The Best Exercises You Aren't Doing Yet
Add these moves to your routine for noticeable results.
Julie Erickson doing a classic teaser, photo provided
When Julie Erickson, owner and instructor at Endurance Pilates and Yoga in Arlington, isn’t busy teaching and practicing Pilates and barre, she adds these moves into her routine. Here is her list of the best moves for your body that you aren’t doing yet:
Teaser (photo above)
Do it: Sit tall, rock back a bit, pull in the lower belly and stretch the legs to a 45 degree angle. Place your shoulders down and back as you reach for the toes and keep the legs stretched out. Hold for 30 seconds.
What it Does: Works the core muscles by holding the torso in a place that utilizes the core muscles to hold the weight of the legs.
Why it’s important: “If we learn how to engage the core and abdominals to support the weight of the torso in a challenging position, we are more likely to engage the core muscles when we stand or exercise. This will save the lower back wear and tear,” Erickson says.
Erickson doing the swan pose, photo provided.
Do it: Start on your belly, and place your hands in front of your shoulders. Engage your core and pull the belly off the floor. Lengthen the upper body away from the mat starting with the crown of the head. Draw shoulder blades to the spine to open the chest. Be careful not to over-extend the lower back. Repeat five times.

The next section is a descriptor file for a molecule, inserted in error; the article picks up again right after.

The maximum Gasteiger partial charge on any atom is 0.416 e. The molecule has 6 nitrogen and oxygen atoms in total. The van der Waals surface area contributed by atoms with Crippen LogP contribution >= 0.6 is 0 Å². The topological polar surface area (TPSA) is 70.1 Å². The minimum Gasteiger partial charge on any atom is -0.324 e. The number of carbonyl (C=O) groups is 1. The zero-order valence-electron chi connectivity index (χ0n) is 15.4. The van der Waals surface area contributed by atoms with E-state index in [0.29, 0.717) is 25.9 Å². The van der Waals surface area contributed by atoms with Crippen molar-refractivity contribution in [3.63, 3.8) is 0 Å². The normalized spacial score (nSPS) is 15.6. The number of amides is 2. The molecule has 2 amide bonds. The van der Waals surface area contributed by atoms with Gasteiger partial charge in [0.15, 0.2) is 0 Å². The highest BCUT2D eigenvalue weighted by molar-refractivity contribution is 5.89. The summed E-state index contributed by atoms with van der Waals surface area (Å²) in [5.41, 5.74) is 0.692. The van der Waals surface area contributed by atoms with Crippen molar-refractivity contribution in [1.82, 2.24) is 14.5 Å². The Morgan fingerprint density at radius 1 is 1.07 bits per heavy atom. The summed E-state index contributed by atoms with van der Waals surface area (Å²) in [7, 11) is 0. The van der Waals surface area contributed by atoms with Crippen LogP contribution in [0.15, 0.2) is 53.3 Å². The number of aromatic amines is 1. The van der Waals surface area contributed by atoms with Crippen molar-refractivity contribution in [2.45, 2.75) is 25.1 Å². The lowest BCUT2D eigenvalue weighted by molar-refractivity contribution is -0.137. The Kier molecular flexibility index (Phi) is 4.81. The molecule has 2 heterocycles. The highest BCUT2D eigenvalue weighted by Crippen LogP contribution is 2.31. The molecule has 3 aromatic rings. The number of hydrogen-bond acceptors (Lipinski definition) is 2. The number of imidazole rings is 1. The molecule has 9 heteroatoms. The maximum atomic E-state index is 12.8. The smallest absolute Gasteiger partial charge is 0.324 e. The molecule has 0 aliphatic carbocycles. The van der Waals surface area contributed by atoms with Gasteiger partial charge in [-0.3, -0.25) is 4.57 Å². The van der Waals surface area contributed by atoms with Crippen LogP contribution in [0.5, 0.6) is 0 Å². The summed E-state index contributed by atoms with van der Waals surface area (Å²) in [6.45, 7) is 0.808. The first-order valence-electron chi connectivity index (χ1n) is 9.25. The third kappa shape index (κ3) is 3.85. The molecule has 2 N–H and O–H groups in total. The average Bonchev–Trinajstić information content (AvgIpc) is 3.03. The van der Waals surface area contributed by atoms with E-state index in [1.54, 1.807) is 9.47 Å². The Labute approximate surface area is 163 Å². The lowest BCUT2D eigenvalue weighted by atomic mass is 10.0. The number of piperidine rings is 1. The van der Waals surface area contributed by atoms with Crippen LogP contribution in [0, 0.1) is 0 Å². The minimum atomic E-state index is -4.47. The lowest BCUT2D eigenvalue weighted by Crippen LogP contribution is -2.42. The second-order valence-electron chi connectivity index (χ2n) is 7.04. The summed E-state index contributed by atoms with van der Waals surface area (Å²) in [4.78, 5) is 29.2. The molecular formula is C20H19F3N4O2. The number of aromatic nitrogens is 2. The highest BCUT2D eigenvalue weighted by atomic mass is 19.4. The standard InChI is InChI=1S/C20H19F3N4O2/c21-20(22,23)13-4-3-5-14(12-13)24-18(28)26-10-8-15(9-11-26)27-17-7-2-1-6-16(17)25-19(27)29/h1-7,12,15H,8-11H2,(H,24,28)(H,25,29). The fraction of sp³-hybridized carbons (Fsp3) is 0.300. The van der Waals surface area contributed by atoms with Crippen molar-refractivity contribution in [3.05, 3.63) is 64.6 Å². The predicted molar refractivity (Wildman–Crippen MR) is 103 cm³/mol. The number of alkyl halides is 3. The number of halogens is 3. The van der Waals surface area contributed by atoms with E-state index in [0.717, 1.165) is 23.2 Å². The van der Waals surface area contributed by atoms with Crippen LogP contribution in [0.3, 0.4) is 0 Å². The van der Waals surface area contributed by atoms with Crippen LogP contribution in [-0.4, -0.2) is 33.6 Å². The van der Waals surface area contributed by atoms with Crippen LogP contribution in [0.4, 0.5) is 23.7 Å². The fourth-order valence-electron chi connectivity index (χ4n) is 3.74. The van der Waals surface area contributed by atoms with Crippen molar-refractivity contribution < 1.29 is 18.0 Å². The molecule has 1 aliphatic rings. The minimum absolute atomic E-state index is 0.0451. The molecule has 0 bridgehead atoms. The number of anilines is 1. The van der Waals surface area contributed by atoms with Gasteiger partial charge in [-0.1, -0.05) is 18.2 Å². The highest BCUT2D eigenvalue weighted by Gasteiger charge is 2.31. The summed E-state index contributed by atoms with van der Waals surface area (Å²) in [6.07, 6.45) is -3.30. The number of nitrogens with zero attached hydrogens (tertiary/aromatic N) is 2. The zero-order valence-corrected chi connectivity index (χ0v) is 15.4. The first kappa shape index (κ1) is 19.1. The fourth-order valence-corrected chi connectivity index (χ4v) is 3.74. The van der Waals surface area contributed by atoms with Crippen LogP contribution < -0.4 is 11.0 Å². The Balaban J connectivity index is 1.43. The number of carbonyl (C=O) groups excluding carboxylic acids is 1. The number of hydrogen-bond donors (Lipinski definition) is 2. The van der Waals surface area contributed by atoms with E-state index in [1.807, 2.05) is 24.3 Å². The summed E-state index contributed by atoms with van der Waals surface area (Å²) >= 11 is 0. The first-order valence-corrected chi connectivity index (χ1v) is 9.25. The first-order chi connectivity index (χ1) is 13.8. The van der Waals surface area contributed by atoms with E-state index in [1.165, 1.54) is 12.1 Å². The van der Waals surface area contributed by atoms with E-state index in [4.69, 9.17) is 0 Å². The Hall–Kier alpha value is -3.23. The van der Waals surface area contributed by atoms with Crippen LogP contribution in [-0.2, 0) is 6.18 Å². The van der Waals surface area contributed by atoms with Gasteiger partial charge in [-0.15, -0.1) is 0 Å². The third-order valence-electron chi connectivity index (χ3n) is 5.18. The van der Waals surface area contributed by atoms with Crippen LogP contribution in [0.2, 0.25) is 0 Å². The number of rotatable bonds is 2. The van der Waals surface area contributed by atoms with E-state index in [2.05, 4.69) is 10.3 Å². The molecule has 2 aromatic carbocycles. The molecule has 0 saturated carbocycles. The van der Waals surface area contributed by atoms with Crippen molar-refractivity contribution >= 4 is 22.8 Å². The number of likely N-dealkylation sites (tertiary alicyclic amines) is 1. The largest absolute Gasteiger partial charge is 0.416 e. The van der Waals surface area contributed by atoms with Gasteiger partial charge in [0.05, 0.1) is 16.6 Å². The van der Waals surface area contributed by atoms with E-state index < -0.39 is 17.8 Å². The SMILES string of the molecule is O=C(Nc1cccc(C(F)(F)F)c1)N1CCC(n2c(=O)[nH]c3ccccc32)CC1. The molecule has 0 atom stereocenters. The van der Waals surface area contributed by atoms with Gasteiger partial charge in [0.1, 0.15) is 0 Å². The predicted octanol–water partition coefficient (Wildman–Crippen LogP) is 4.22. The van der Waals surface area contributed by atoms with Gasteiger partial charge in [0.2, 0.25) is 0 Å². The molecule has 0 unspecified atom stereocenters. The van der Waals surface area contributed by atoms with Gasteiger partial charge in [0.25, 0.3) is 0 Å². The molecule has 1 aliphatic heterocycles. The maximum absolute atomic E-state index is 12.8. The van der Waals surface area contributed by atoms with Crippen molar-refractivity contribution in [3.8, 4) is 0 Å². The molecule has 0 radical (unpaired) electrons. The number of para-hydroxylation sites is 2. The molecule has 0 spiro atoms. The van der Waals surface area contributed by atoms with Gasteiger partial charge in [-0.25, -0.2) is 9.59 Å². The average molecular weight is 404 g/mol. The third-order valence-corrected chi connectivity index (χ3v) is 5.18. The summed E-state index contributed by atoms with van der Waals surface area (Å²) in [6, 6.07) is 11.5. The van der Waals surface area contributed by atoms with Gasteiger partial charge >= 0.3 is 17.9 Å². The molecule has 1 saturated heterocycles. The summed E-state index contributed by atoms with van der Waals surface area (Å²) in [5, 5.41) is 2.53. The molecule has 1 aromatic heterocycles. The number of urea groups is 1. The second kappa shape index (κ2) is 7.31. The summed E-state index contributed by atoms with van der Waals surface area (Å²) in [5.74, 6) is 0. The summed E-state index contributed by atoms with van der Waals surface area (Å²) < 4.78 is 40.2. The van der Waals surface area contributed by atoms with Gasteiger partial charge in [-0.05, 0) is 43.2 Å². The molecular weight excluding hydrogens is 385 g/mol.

What it Does: Opens the chest, the hip flexors, and the entire front of the body.
Why it’s important: “With so much sitting going on in our daily lives, like desk jobs and driving, we have shortened up the front of the body to the point where we’ve shortened our running and walking strides,” Erickson says.
Erickson demonstrating a wall sit, photo provided
Do it: Stand up straight against a wall, feeling the back of the head, upper back, tailbone, and tush against the wall. Place feet a foot away from the wall, and slide down the wall until the thighs are parallel to the floor. Pull belly in. Hold for 30 seconds.
What it Does: Strengthens the legs and helps posture.
Why it’s important: “Leg strength is very important to everyone, but even more so as we age. Strong legs prevent falls and provide foundational support for the entire body,” Erickson says. “Building the postural muscles in the upper and middle back can help folks to stand taller and prouder with ease.”
Erickson doing a TRX push-up, photo provided
Push Ups with the TRX
How to do it: Start in a plank position on the TRX. Legs should be shoulder distance apart, up on the toes, with the body like a steel blade from head to toe. Pull belly in, push into handles and lower the body down, elbows out to the sides, keeping the straight line from head to heels.
What it Does: Challenges all of the muscles in the body to stabilize while working the chest and arms
Why it’s important: “Adding the TRX to a pushup takes the body into a very different plane and adds a tremendous amount of extra work to a traditional exercise,” Erickson says. “The legs are forced to stabilize, the obliques prevent rotation, and muscles that can get a little complacent in a floor pushup are forced to engage.”
Erickson doing a kettlebell swing, photo provided
How to do it: Stand with your feet wider than the shoulders, hinge forward from the hips. Push the kettlebell back like a witch’s broom, grazing the thighs with both arms. Using the hamstrings and glutes to drive the hips forward. Swing the bell through, no higher than the shoulders.
What it Does: Works the hamstrings, lats, core and postural muscles while burning lots of calories
Why it’s important: Swinging a kettlebell burns loads of calories compared to traditional strength training, increases strength and aerobic capacity and even provides gains in flexibility- it is a very efficient way of getting your workout in!